Canyon del Pato is Hell on a tandem, pretty much two days of Hell. It was the best way north in the Andes from Huaraz without backtracking to a road lined with illegal coca plantations and bandits; not our favorite type of cultural interaction.
The pista (pavement) ended a few clicks north of Caraz, a pleasant day’s ride from Huaraz. The dirt road was a combination of pale gray dust, loose sharp rocks up to fist size and babies’-heads, both could be either imbedded or loose. Basically it was medium double track mountain bike riding on a loaded tandem; a struggle for both Captain and Stoker. Thirty seven tunnels skirted the upper steeper part of the canyon, and a dozen or so more fortified the longer section below the village of Huallanca, where we spent a night.
The tunnels were long enough to be dark in the middle and our light was too weak to make out the rocks, or even the edge of the ruts. The dust was so thick and fine after trucks went through, that the light at the end was often completely obscured. We went down once in deep dust, and once in unseen mud from a ceiling leak. We just hung on hard, me to both brakes, Claire to the drum brake, and hoped for the best until the light-at-the-end-of-the-tunnel began to cast some light on the subject. Behind us, the light at the tunnel entrance cast our shadows ahead on the track and made things worse, obliterating my view of the rocks. Claire of course, always rides in the dark. I don’t know how she does it. Sometimes she even takes videos with one hand! One of these days she’s going to bounce off. Much of the route was within bouncing distance of cliffs into the river. Once a car driver forced us toward the edge and a rock bounced us closer; we had to come off the bike to avoid disaster. Parts of it were beautiful, with huge mountains on all sides and always the roaring Rio Santa.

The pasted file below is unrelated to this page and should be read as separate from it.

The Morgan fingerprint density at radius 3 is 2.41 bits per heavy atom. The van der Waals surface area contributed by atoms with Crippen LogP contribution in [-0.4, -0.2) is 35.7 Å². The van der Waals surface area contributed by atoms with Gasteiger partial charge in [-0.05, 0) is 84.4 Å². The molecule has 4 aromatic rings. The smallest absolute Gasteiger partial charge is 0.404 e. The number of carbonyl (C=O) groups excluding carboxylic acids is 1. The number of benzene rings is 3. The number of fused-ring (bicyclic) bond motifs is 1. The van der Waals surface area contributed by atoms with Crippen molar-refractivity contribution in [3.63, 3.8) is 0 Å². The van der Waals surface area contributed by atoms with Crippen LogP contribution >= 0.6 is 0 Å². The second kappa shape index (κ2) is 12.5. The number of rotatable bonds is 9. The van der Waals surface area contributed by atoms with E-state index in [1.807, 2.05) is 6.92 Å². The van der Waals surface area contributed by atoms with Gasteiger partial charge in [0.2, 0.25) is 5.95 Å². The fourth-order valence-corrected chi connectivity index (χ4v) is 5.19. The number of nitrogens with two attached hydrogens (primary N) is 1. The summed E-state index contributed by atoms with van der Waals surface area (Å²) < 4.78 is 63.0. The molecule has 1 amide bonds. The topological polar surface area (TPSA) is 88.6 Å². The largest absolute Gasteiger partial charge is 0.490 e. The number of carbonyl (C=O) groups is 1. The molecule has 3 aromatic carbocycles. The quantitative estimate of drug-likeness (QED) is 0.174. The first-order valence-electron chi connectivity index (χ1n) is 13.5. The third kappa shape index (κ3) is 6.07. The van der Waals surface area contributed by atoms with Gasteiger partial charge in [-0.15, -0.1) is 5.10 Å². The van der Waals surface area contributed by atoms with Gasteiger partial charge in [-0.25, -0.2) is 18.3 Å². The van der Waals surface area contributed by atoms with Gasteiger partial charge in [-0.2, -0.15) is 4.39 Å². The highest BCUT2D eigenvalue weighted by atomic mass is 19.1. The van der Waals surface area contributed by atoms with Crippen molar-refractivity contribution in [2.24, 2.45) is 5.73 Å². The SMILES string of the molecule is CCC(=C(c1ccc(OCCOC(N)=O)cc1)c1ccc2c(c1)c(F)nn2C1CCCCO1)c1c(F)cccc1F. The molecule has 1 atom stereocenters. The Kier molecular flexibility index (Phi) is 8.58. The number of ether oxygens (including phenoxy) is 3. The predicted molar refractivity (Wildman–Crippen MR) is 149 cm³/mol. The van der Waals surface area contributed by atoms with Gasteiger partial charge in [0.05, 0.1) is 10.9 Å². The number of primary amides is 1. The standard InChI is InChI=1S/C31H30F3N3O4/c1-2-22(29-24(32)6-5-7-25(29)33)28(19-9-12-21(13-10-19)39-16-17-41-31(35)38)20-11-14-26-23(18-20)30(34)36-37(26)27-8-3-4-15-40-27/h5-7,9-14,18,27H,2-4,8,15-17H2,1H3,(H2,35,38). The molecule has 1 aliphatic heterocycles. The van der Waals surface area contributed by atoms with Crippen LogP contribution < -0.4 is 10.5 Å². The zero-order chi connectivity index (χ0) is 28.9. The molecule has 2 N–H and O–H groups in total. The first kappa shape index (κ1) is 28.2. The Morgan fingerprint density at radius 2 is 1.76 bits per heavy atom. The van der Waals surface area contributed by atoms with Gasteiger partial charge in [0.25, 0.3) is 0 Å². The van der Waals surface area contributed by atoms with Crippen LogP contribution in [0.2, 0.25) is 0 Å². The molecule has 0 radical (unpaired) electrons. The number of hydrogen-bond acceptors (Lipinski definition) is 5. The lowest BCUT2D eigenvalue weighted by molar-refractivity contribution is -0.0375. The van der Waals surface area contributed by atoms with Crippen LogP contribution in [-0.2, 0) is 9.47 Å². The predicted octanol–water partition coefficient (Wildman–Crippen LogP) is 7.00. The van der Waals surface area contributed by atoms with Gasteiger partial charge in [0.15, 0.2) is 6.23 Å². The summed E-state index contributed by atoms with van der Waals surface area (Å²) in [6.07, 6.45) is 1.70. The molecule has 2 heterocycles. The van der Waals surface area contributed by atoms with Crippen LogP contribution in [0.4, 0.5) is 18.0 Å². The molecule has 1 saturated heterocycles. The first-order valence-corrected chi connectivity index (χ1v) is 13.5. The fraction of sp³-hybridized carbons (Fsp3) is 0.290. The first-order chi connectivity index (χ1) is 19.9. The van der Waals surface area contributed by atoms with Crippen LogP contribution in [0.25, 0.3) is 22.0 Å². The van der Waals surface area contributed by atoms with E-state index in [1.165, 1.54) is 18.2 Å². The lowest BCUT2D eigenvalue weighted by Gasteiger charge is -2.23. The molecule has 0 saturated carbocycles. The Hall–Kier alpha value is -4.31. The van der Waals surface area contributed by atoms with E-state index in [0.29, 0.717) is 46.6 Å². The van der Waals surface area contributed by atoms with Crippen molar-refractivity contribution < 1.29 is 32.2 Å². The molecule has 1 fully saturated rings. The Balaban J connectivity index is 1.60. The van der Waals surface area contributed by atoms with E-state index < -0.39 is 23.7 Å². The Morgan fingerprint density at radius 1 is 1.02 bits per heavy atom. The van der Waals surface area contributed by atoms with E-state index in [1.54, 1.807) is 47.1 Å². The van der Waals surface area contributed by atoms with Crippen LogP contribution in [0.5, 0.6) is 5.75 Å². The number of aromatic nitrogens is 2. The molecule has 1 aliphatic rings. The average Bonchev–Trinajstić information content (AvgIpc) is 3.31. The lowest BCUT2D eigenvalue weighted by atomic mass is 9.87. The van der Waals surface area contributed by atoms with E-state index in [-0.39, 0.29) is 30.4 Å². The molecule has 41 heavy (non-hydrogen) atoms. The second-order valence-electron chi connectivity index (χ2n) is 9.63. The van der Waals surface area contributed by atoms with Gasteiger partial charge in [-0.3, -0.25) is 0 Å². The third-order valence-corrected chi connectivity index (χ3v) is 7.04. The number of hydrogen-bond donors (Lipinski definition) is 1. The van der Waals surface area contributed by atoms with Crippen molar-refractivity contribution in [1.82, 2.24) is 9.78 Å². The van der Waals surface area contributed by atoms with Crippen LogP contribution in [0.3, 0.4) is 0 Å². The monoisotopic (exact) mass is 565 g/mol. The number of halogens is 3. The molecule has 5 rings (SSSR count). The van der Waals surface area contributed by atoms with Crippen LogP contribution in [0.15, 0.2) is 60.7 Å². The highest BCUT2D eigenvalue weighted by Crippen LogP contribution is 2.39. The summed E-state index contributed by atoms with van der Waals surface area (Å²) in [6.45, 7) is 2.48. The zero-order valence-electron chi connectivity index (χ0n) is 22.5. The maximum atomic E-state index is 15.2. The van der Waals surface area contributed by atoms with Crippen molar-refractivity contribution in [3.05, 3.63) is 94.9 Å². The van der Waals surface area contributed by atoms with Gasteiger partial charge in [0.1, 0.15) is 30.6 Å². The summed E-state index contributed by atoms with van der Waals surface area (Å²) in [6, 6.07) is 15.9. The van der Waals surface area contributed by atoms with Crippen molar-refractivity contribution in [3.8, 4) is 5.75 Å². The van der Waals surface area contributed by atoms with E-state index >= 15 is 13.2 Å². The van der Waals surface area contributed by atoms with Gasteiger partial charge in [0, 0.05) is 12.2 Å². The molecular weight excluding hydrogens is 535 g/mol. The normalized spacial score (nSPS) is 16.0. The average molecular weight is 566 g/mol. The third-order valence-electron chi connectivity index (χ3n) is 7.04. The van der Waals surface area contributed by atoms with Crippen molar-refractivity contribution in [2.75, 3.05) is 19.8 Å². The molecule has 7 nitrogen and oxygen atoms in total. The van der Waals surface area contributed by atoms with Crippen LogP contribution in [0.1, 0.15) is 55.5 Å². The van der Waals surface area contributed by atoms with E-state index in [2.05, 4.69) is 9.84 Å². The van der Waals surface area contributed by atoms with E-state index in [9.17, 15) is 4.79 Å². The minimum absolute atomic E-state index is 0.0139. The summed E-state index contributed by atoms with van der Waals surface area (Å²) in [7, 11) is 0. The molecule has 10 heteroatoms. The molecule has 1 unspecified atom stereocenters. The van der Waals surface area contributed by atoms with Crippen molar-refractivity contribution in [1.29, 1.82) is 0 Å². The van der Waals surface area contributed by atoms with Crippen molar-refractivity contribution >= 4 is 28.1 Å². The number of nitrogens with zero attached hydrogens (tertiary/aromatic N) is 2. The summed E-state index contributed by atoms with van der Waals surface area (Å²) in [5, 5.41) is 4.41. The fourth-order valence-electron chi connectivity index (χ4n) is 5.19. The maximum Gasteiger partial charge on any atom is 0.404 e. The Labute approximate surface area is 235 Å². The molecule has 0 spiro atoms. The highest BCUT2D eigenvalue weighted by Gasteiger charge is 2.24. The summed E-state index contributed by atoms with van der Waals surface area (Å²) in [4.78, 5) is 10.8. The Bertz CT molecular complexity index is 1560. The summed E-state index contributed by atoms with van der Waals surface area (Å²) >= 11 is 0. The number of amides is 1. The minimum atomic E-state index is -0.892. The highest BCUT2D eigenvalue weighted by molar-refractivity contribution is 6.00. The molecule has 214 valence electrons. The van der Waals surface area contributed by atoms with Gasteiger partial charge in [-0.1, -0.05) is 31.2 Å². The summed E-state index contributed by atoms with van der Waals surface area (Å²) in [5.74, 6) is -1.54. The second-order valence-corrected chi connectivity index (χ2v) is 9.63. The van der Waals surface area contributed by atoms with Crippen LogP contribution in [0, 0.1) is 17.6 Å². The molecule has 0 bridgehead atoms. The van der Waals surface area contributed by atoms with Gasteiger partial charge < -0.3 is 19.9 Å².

So, I’m still not sure what Pato means, fiend perhaps? I had seen other cyclists’ videos of this route and mistakenly thought it didn’t look too bad. It was a bone rattling two days, at the end of which we had to piece Zippy back together. The front pannier racks and mounting hooks shook loose, the drum brake cable pulled itself into the rear tire’s clearance from overuse and we lost a vital two liters of drink that we had to backtrack for, enduring an extra kilometer or two for the pleasure. At least the tent and front panniers didn’t fall off, as they did in China. Someday, back in Tucson, Bob will clean dust out of Zippy’s headset and remember Canyon del Pato.
Several days later my tennis elbow is reminding me of those two days!
Look for a video in the next post.